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Increased Lifespan through Better Posture

Mar 3, 2010 | Chiropractic

I am extremely grateful that my work as a Doctor of Chiropractic has enabled me to help many people overcome pain and disease. I know that my life’s work is helping people lead healthier, happier lives.

The work we’re doing in our Monmouth County office takes this objective a step further.
In addition to helping patients with their pain, we focus on postural correction to provide optimal structural alignment for the patients we treat. Ensuring correct posture and spinal alignment will guarantee a longer life.

Around the time I was born in 1970, the average number of years a man could expect to live was 70.8. Since that time, the population has become better educated on a number of fronts; we understand more about proper diet and fewer people smoke. Today, life expectancy in the United States is 77.7 years. Of course, this number varies between gender (women live longer than men) and across socioeconomic classes.

I know that we can do better.

A recent study published in the Journal of the American Geriatrics Society* has confirmed what many of us have known all along—that posture is directly related to longevity. The study followed 1,353 patients for an average of 4.2 years. It confirmed, at least theoretically, what many chiropractors have been saying for years: poor posture, including forward head posture, slumped shoulders, and excessive kyphosis in the mid-back, is a major cause of decreased lifespan.

When viewed from the side, the neck should have a c-shaped curve. Poor posture, which can be caused by a variety of factors, leads to a loss or even a reversal in the normal curvature of the neck. Often, it results in a forward head position. Additionally, poor posture can lead to something call hyperkyphosis or increased forward bend in the torso. This position overtime will lead to degeneration of one’s health by means of several physiological processes such as organ compression, nerve compression, and arthritis just to name a few.

Hyperkyphosis is a ubiquitous problem in geriatric populations. It comes as no surprise that this forward slumping posture is more common in men than women (it is found in 44% and 22%, respectively), since we already know that women live longer than men.

The study results showed that patients with hyperkyphosis had a greater rate of mortality than those without this postural issue (1.44 times greater). It was also discovered that the worse the hyperkyphosis, the likelier the patient would suffer from an early death.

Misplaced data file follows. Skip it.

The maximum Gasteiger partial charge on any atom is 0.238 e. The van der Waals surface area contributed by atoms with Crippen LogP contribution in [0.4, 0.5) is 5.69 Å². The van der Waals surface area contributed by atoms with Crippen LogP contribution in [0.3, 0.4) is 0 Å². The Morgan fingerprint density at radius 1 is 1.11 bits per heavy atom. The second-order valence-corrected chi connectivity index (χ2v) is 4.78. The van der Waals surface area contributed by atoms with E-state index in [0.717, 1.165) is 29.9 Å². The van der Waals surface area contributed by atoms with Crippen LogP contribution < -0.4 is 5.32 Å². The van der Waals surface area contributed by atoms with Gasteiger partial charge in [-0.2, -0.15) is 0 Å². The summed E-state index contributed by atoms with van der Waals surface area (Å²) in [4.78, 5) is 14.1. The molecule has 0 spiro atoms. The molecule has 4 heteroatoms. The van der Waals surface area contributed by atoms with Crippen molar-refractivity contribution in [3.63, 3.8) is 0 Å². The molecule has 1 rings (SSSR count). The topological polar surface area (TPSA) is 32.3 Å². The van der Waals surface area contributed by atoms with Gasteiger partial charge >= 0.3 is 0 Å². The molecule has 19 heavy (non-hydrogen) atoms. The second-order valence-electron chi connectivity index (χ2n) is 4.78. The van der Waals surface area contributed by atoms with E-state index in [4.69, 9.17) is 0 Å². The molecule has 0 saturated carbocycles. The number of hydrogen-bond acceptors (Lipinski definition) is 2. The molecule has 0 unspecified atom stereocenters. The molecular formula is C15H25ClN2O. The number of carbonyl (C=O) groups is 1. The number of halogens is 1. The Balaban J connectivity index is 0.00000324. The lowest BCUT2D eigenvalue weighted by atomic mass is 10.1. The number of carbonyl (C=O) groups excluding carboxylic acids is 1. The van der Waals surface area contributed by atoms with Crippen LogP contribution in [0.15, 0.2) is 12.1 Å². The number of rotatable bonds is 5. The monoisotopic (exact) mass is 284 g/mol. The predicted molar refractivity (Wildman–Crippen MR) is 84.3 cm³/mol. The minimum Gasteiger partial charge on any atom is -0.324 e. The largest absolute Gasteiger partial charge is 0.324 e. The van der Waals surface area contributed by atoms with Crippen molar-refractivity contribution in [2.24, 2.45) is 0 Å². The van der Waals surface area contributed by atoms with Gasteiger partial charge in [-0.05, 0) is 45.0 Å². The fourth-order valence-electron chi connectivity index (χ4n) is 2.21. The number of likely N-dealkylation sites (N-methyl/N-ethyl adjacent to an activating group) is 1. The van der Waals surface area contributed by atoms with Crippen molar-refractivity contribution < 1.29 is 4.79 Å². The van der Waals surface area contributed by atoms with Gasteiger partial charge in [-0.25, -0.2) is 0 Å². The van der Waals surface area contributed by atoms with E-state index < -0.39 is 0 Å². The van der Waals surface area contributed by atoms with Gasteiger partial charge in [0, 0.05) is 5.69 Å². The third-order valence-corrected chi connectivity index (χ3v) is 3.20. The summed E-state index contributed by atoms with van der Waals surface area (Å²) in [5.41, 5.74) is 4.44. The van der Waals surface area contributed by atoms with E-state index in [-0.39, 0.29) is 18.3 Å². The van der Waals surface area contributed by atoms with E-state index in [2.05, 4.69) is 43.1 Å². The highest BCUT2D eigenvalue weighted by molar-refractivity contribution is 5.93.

Basically, hyperkyphotic posture predicts increased mortality because the problem increases the rate of physiological aging. People are dying earlier deaths because of a problem that can be corrected!

Proper Posture for Longer Life at Monmouth Spine and Rehabilitation
Our practice is dedicated to correcting posture and ensuring proper spinal alignment so that our patients can live the longest, healthiest lives possible. Our facility emphasizes the importance of correcting postural distortion by remodeling the spine to a normal position through the use of Chiropractic Biophysics (CBP). CBP corrects whole spinal misalignments and posture in order to achieve better overall well-being and extended life.

Based on biomechanics and physics, CBP surpasses the goal of reducing the symptoms of hyperkyphosis. The purpose of this treatment is to restore the spine to structural normalcy in order for the body to function properly in every way.

Treatment for hyperkyphosis and all postural concerns at Monmouth Spine and Rehabilitation is one of our primary commitments. Please contact our facility to learn more about our full range of services.

*Hyperkyphotic Posture Predicts Mortality in Older Community-Dwelling Men and Women: A Prospective Study
Journal of the American Geriatrics Society
From: Volume 52 Issue 10, October 2004, Page 1662
Deborah M. Kado, MD; Ms. Mei-Hua Huang; DrPH; Arun S. Karlamangla, MD, PhD; Elizabeth Barrett-Connor, MD and Gail A. Greendale, MD.

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Services include orthopedics, neurosurgery, pain management, sports medicine, chiropractic, physical therapy, occupational therapy, and acupuncture.

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